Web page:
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light bulb for darkroom

Janet Cull - Western NC , Dec 24, 2002; 09:06 a.m.

Pardon if this is double posted. I asked this last night, but can't find it in a forum so suppose it went into space.

Will the 11 watt amber bulb (under 3 bucks!) I saw at Lowe's suffice in my darkroom. I'll be printing b&w, nothing unusual as far as papers or films. Some say, "yes". Others say it has to be a special type of amber bulb. Anyone know for sure? Thanks.


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Al Kaplan - Miami, FL , Dec 24, 2002; 09:15 a.m.

Film, NO! Paper, maybe. Take a sheet out of the box in total darkness, or with a known safe safelight, turn on your amber bulb for about 10 minutes, and then process the paper. Put a few coins on the paper while it's sitting out. Even if the safelight is almost safe you'll see the coin shadows when you develop it.

B&W film can stand a few seconds to a VERY dim green light for "developing by inspection".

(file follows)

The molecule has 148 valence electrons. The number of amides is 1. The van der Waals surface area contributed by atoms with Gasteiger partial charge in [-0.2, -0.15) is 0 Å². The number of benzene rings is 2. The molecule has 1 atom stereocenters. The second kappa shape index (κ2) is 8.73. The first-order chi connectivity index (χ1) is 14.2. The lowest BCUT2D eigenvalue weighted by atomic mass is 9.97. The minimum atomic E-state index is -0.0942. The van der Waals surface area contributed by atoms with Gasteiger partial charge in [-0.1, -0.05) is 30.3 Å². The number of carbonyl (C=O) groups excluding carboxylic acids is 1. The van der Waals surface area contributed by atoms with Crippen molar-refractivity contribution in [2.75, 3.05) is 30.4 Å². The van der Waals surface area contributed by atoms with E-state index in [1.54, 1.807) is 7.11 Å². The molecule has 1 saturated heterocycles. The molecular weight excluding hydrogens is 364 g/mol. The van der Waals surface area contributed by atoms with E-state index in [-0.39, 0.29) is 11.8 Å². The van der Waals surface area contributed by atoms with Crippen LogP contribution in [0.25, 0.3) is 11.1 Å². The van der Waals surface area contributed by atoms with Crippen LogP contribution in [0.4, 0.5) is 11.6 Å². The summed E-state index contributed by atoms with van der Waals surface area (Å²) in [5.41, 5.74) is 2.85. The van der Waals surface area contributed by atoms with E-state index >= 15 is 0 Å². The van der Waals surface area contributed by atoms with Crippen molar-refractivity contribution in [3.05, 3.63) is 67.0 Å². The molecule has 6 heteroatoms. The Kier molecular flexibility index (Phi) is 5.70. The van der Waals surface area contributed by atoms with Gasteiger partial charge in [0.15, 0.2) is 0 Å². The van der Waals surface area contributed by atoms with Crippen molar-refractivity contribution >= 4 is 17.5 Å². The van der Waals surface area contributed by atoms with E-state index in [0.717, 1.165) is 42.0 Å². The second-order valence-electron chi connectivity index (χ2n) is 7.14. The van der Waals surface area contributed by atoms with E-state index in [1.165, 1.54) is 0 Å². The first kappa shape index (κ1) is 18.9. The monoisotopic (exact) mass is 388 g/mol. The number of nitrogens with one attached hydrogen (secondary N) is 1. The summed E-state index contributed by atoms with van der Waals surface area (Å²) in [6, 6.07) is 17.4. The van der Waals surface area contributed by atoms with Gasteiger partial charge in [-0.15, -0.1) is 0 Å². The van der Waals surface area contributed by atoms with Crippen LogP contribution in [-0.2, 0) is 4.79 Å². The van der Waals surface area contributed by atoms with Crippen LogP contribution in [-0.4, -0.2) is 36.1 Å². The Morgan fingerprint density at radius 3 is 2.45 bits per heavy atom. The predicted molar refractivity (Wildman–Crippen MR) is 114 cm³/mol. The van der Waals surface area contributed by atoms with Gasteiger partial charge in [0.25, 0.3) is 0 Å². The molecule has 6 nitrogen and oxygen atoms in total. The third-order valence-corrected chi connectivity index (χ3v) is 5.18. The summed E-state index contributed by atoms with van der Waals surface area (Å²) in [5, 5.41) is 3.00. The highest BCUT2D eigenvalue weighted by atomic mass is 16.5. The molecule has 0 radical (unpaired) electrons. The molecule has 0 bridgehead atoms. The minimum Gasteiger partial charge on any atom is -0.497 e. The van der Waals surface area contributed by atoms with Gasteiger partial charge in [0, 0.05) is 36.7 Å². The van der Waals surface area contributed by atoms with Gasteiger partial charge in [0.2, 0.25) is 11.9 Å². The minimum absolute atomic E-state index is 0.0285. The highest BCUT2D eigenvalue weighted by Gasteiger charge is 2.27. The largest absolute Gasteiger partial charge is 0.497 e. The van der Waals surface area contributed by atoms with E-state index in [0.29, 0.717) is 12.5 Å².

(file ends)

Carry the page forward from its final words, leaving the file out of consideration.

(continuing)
Robert Davis , Dec 24, 2002; 09:24 a.m.

$3 US isn't much less then what the local photo stores sells little red safe lights.

Edward Zimmermann , Dec 24, 2002; 09:53 a.m.

I don't know what "Lowe's" is (beyond the U.S. stateside entertainment group) but if its just an amber coloured party bulb I'd re-think your investment. $3 USD does not get you many sheets of photographic paper--- many of my papers cost more than that for a single sheet--- but a $3 USD party bulb can in the blick of a eye fog them all. Party bulbs are meant to glow a specific colour but without penalty for not being 100%.... That old American phrase comes to mind "Penny wise and Dollar foolish". This is really an area where a lot of care and even more testing needs to be done. Many older safelights too may have aged in less than desirable ways so you need to continue testing on a periodic basis to confirm that things today are still safe.. Fog can be quite subtile and effect the shadows and contrast..

David Goldfarb , Dec 24, 2002; 09:55 a.m.

Get a Bright Lab bulb, which is a big globe-type bulb that screws into an ordinary lamp socket. It puts out a good amount of safe light for printing (not for film, of course), lasts about 5 years depending on how much printing you do, and is fairly inexpensive. If you can't find one locally, you can order them from bhphoto.com.